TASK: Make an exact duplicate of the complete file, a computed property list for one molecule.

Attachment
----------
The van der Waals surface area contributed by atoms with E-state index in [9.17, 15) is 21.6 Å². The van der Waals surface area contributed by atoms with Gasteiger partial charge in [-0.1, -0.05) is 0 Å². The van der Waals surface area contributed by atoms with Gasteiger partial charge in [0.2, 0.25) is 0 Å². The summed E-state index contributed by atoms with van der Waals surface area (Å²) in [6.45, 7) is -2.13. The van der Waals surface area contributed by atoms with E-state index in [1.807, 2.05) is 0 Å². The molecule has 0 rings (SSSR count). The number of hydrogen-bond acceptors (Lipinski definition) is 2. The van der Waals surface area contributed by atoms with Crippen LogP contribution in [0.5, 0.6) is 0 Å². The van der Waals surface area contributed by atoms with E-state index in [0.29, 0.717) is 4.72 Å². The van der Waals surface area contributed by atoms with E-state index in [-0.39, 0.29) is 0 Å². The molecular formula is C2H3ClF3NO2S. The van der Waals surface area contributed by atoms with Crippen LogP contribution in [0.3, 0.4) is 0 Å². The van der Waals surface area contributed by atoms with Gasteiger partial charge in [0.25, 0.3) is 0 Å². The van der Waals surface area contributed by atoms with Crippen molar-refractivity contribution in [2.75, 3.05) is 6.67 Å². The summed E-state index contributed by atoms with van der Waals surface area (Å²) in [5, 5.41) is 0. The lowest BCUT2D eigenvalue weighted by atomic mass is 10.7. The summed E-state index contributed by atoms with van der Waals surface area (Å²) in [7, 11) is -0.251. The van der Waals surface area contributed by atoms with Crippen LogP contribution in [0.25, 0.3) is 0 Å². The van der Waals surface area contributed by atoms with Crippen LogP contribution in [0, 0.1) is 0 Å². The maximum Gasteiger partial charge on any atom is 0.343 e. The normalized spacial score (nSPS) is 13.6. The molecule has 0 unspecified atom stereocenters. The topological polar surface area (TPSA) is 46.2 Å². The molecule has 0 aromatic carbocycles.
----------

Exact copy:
The van der Waals surface area contributed by atoms with E-state index in [9.17, 15) is 21.6 Å². The van der Waals surface area contributed by atoms with Gasteiger partial charge in [-0.1, -0.05) is 0 Å². The van der Waals surface area contributed by atoms with Gasteiger partial charge in [0.2, 0.25) is 0 Å². The summed E-state index contributed by atoms with van der Waals surface area (Å²) in [6.45, 7) is -2.13. The van der Waals surface area contributed by atoms with E-state index in [1.807, 2.05) is 0 Å². The molecule has 0 rings (SSSR count). The number of hydrogen-bond acceptors (Lipinski definition) is 2. The van der Waals surface area contributed by atoms with Crippen LogP contribution in [0.5, 0.6) is 0 Å². The van der Waals surface area contributed by atoms with E-state index in [0.29, 0.717) is 4.72 Å². The van der Waals surface area contributed by atoms with E-state index in [-0.39, 0.29) is 0 Å². The molecular formula is C2H3ClF3NO2S. The van der Waals surface area contributed by atoms with Crippen LogP contribution in [0.3, 0.4) is 0 Å². The van der Waals surface area contributed by atoms with Gasteiger partial charge in [0.25, 0.3) is 0 Å². The van der Waals surface area contributed by atoms with Crippen molar-refractivity contribution in [2.75, 3.05) is 6.67 Å². The summed E-state index contributed by atoms with van der Waals surface area (Å²) in [5, 5.41) is 0. The lowest BCUT2D eigenvalue weighted by atomic mass is 10.7. The summed E-state index contributed by atoms with van der Waals surface area (Å²) in [7, 11) is -0.251. The van der Waals surface area contributed by atoms with Crippen LogP contribution in [0.25, 0.3) is 0 Å². The van der Waals surface area contributed by atoms with Crippen LogP contribution in [0, 0.1) is 0 Å². The maximum Gasteiger partial charge on any atom is 0.343 e. The normalized spacial score (nSPS) is 13.6. The molecule has 0 unspecified atom stereocenters. The topological polar surface area (TPSA) is 46.2 Å². The molecule has 0 aromatic carbocycles.